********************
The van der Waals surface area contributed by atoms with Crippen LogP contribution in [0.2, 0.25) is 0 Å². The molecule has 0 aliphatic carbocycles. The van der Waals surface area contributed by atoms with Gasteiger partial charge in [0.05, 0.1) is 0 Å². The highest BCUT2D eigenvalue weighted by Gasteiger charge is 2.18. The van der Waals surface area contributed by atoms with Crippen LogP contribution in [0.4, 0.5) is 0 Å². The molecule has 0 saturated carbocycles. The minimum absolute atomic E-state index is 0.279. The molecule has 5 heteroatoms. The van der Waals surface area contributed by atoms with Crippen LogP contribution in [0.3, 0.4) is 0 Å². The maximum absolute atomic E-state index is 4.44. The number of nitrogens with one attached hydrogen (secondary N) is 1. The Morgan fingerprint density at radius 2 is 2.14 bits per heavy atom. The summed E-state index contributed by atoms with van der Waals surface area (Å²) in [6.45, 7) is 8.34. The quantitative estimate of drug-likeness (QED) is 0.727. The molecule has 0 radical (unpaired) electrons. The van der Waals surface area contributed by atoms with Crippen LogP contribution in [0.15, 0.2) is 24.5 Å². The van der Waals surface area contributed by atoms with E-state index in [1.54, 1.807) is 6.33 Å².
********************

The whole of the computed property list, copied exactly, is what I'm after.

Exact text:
The van der Waals surface area contributed by atoms with Crippen LogP contribution in [0.2, 0.25) is 0 Å². The molecule has 0 aliphatic carbocycles. The van der Waals surface area contributed by atoms with Gasteiger partial charge in [0.05, 0.1) is 0 Å². The highest BCUT2D eigenvalue weighted by Gasteiger charge is 2.18. The van der Waals surface area contributed by atoms with Crippen LogP contribution in [0.4, 0.5) is 0 Å². The molecule has 0 saturated carbocycles. The minimum absolute atomic E-state index is 0.279. The molecule has 5 heteroatoms. The van der Waals surface area contributed by atoms with Crippen LogP contribution in [0.3, 0.4) is 0 Å². The maximum absolute atomic E-state index is 4.44. The number of nitrogens with one attached hydrogen (secondary N) is 1. The Morgan fingerprint density at radius 2 is 2.14 bits per heavy atom. The summed E-state index contributed by atoms with van der Waals surface area (Å²) in [6.45, 7) is 8.34. The quantitative estimate of drug-likeness (QED) is 0.727. The molecule has 0 radical (unpaired) electrons. The van der Waals surface area contributed by atoms with Crippen LogP contribution in [0.15, 0.2) is 24.5 Å². The van der Waals surface area contributed by atoms with E-state index in [1.54, 1.807) is 6.33 Å².